This morning marked the end of an era with the Nets pulling the plug once and for all on their doomed “super team” experiment by trading Kevin Durant to Phoenix in exchange for Jae Crowder, Mikal Bridges, Cam Johnson, four first-rounders and a 2028 pick swap (the Suns are also getting T.J. Warren). This comes days after sending Kyrie Irving to Dallas in a similar blockbuster, abruptly breaking up a team that, when first conceived, looked like it would usurp Golden State as the NBA’s next great dynasty.
To say the Nets fell short of expectations would be an enormous understatement, squandering one of the most talented trios in NBA history (Durant, Irving and James Harden) with only one series victory to show for all their star power. The Nets’ fire sale, dismantling an underachieving roster undone by egos and locker-room toxicity, was probably inevitable, though it didn’t stop Twitter from dancing on their grave, mocking Brooklyn’s desperate attempt for relevance in a city where the Knicks, despite a recent lack of on-court success, will always be king.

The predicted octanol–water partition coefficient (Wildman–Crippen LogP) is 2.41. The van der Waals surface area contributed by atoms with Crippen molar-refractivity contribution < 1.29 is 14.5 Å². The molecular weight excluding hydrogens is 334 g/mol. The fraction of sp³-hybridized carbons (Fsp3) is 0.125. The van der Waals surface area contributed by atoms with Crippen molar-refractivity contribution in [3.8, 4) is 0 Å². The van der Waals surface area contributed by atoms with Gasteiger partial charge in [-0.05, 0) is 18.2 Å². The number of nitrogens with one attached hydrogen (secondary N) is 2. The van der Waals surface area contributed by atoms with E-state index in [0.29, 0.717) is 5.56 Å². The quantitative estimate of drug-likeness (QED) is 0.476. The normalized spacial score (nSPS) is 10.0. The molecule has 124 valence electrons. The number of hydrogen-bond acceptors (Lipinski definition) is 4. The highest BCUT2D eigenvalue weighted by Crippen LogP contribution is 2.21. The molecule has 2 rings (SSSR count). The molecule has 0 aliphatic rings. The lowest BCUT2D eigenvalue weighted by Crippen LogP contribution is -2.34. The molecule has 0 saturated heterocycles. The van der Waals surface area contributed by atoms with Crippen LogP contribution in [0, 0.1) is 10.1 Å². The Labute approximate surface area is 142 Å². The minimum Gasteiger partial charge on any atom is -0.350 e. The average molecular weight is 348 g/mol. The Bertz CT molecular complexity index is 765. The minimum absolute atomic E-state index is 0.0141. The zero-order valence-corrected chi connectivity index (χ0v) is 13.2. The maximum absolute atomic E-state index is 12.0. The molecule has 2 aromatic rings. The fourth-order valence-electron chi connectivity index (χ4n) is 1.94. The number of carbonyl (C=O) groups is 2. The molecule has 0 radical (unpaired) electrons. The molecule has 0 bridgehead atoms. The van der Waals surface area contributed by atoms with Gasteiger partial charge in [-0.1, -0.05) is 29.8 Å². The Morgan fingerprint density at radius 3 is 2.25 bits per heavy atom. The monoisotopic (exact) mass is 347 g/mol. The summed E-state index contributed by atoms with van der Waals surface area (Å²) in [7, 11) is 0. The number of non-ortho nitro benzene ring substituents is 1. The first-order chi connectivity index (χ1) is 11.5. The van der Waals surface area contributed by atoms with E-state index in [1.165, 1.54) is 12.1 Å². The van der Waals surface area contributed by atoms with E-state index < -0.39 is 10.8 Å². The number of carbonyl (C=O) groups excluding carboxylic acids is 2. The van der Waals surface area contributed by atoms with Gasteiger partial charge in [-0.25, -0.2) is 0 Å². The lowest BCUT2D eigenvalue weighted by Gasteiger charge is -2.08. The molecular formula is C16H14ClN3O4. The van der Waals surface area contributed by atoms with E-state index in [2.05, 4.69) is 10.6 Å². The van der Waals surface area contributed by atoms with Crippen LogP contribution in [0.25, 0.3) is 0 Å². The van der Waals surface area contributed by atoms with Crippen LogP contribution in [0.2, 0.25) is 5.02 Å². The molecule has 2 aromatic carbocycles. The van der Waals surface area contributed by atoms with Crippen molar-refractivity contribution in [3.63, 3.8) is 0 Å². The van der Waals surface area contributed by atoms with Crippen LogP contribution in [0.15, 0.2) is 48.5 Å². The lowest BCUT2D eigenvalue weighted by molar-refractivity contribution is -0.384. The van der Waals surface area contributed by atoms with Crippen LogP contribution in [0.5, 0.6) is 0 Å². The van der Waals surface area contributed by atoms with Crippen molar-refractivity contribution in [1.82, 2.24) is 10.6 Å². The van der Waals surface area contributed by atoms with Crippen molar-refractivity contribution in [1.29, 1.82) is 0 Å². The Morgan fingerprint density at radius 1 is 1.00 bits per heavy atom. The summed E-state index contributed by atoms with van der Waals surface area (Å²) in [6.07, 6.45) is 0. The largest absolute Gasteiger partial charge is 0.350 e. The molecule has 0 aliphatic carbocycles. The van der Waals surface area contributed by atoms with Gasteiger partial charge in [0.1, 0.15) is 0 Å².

Cavs vet Robin Lopez, whose brother Brook still stands as Brooklyn’s all-time leading scorer with 10,444 career points, used an interesting metaphor to describe the Nets’ failures, comparing their collapse to the plot of The Muppets Take Manhattan, a movie that had its theatrical run four years before the seven-footer was born.
With Durant off to join Irving in the Western Conference, the Nets appear headed for a lengthy rebuild, stockpiling future draft assets in hopes of landing a younger, franchise cornerstone to build around. While the Nets will have to wear this one, admitting defeat on a frustrating chapter in their history, there’s something to be said for starting over with Brooklyn’s colossal misfire representing a valuable learning experience for all involved.
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